CityPress - - News - SIPHO MA­SONDO sipho.ma­sondo@city­press.co.za

ll Lerato Mokoena wanted to do was to pass Grade 7 so she could take ad­van­tage of a schol­ar­ship she had been of­fered by one of Gaut­eng’s top pri­vate schools.

But the dreams of the 12-year-old girl, who wants to be a doc­tor one day, are slowly dis­si­pat­ing in the face of the ten­sions that have caused ed­u­ca­tion of­fi­cials to tem­po­rar­ily shut down her school.

Lerato was one of about 300 pupils, some as young as seven, who were milling about at 6am on a chilly Wed­nes­day, wait­ing for buses to ferry them to one of eight dif­fer­ent pri­mary schools nearby. She didn’t know which school she was go­ing to.

As the sun rose over David­sonville, scores of neigh­bours stood on the pave­ment to see what was go­ing on.

The chil­dren ran around, su­per­vised by six teach­ers, in­trigued by the banks of tele­vi­sion cam­eras and pho­tog­ra­phers.

Par­ents wait­ing with them wiped their noses as the older chil­dren dis­cussed school­work, soapies and the weather.

One of Lerato’s class­mates, who did not want to be named, said he and his friends felt like the earth was slowly slip­ping away from un­der their feet.

“This is sad. I would have thought these old peo­ple would fight for us to be prop­erly ed­u­cated, but no, they want to close the school. I’m glad this is my last year here.

“Whether I pass or fail, I will not re­turn to this school. My mother is al­ready look­ing for another school for me for next year,” he said.

A few min­utes later, four buses es­corted by po­lice cars pulled up and the chil­dren boarded. Their par­ents said their good­byes, gave them money and sweets, and the chil­dren blew kisses as they were driven off.

Rood­e­poort Pri­mary’s clo­sure capped months of feud­ing over the ap­point­ment of the prin­ci­pal, No­math­emba Molefe, and her two deputies. Coloured par­ents have in­sisted that a coloured prin­ci­pal be ap­pointed. Gaut­eng ed­u­ca­tion MEC Panyaza Le­sufi an­nounced last Fri­day that he would close the school and the chil­dren would be moved else­where while the im­passe was be­ing re­solved.

The mat­ter is now in the hands of a 10-mem­ber ne­go­ti­a­tion team that Le­sufi set up to help. They in­clude Afro-pop star Yvonne Chaka Chaka and for­mer Methodist bishop of Johannesburg Paul Ver­ryn, who were given un­til yesterday morn­ing to sort out the mess.

But this is cold com­fort for Lerato, who is three months be­hind on the syl­labus.

“I will not tell you the name of the school of­fer­ing me the schol­ar­ship. But I have worked so hard for this and it will be a great pity if I fail or do not achieve the marks re­quired for the schol­ar­ship,” she said.

“If I do not make it, those who do not want us to go to school should be held re­spon­si­ble. I don’t even know what is hap­pen­ing at the school. There are so many the­o­ries.”

She said the schol­ar­ship would have been her golden ticket.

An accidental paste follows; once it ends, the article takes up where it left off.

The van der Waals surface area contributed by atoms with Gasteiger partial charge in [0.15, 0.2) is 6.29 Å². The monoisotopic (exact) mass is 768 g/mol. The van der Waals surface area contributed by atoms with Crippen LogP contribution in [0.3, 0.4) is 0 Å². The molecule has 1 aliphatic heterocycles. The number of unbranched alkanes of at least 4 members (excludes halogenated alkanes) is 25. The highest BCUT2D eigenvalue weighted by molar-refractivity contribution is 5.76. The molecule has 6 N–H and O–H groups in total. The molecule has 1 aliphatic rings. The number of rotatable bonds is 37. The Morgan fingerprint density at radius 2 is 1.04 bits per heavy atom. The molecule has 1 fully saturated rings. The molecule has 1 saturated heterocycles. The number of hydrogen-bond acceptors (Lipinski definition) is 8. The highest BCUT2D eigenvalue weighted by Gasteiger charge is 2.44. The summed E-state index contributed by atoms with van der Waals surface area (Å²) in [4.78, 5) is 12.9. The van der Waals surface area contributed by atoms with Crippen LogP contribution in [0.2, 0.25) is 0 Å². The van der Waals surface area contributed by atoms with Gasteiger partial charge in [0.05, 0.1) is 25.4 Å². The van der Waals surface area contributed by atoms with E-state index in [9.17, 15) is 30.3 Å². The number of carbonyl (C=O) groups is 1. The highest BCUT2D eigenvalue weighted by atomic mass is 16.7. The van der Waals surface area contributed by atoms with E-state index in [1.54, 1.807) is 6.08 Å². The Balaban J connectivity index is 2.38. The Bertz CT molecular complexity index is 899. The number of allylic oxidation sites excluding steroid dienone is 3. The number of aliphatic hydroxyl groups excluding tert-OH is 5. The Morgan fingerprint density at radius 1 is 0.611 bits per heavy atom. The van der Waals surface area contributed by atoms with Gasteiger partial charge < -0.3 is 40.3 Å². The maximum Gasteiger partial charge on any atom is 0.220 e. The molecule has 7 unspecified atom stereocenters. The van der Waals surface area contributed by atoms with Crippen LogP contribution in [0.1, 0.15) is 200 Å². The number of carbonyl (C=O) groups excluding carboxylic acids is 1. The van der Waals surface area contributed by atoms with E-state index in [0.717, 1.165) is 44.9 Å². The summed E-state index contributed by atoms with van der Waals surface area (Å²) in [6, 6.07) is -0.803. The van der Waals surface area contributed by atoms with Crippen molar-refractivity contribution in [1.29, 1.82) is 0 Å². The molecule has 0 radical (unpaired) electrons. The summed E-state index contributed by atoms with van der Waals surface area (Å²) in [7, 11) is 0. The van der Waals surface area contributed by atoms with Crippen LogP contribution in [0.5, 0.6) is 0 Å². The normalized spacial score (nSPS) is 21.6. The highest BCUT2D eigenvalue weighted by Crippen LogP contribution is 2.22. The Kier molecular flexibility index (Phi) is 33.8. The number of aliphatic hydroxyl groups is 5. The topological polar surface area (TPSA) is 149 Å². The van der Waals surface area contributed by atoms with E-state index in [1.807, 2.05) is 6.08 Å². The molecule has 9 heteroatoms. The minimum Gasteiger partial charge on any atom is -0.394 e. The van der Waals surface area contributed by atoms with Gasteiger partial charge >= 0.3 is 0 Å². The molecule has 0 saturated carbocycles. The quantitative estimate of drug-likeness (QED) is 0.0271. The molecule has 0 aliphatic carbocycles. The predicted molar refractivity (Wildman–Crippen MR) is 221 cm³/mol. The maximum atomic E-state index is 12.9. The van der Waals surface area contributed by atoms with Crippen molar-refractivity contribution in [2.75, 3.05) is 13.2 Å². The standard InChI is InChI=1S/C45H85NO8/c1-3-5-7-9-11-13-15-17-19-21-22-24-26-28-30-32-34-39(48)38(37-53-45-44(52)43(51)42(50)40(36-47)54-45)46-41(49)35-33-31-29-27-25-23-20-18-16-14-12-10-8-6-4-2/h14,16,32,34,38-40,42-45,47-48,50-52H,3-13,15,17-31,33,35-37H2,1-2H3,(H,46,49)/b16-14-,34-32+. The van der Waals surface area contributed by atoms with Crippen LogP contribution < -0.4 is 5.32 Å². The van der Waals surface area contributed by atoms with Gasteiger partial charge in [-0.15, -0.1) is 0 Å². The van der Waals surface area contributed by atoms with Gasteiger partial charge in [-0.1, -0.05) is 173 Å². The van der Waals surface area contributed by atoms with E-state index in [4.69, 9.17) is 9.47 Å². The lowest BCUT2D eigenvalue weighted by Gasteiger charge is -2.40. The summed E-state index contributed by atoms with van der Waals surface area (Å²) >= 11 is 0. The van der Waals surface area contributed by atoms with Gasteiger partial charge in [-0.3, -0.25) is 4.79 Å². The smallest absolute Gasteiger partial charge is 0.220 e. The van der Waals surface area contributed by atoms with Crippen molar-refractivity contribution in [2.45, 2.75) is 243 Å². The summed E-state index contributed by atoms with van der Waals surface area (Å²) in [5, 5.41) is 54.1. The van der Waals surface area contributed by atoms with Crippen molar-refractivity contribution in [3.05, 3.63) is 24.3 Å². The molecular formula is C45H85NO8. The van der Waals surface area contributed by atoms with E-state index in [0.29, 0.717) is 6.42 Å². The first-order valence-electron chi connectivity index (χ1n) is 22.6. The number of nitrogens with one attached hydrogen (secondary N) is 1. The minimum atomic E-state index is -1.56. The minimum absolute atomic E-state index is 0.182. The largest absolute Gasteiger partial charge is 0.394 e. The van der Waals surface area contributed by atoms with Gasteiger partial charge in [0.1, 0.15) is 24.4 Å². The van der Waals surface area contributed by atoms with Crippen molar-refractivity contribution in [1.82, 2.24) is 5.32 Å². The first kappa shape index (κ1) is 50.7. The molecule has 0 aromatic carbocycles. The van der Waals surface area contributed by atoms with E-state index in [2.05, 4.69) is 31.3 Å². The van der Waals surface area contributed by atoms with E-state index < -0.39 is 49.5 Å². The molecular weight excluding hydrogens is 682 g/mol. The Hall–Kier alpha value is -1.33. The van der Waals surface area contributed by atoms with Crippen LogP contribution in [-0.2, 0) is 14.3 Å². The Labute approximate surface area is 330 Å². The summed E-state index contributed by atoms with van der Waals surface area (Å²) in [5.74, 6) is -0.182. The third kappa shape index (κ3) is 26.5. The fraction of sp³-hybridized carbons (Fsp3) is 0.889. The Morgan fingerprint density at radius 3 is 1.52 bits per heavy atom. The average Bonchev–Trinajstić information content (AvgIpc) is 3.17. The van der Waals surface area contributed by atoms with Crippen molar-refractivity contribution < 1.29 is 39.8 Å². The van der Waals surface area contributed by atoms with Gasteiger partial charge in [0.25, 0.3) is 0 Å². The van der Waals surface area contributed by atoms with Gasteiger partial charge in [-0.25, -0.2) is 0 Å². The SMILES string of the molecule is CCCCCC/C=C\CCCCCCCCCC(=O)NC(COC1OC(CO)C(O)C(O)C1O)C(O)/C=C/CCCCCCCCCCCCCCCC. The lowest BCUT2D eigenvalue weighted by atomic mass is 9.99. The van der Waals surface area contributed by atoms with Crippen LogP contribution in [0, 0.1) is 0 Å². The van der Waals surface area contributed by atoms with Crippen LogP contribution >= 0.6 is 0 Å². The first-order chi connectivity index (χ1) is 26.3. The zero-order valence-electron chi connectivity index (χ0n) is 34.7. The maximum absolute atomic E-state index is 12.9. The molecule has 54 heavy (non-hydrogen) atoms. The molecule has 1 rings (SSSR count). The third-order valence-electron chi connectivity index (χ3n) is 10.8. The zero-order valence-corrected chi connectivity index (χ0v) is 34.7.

“It would have catered for ev­ery­thing, in­clud­ing hos­tel fees and food. It will be a sad day if silly fights like these hin­der my dreams. But all hope is not lost. I am study­ing hard and the catch-up pro­gramme that is be­ing put to­gether will prob­a­bly help a lot.”

Rood­e­poort Pri­mary has 1 200 pupils. More than 1 000 of them are African and live in nearby Matholeville. The coloured pupils live mainly in David­sonville.

The two com­mu­ni­ties are sep­a­rated by Main Reef Road.

Of the teach­ing staff, 16 are African and 12 are coloured.

In Matholeville, where Lerato lives, a few par­ents spoke out about the is­sue.

Rose Mahlabe said: “The prob­lem is that they don’t want a black prin­ci­pal and deputies. Maybe they are un­der­min­ing them be­cause they are black.

“They don’t want black kids there be­cause the school is in their area. It is racism and it’s bad be­cause coloured peo­ple are also black. They are not white. I am not happy at all that af­ter so many years, peo­ple are still do­ing these things.” But coloured par­ent Jerome Lot­ter­ing de­nies this. “The is­sue is the ap­point­ment of the prin­ci­pal. It has noth­ing to do with race. Race is­sues were started by the media and politi­cians to serve their own ends. All of us come from dis­ad­van­taged back­grounds,” he said.

Lot­ter­ing in­sisted that there had been bet­ter-qual­i­fied can­di­dates for the prin­ci­pal and deputy po­si­tions than Molefe, but they were over­looked.

“We are not go­ing to al­low cadre de­ploy­ment and the buy­ing of po­si­tions here. If peo­ple less qual­i­fied come, you have to ask your­self how they got the po­si­tions,” he said.

“We are not racists; we are all African. We will ac­cept a black prin­ci­pal, but only if the pro­cesses are fol­lowed prop­erly. We will not al­low mis­man­age­ment.”


Buses drop off learn­ers from Rood­e­poort Pri­mary School at

Lufhereng Pri­mary

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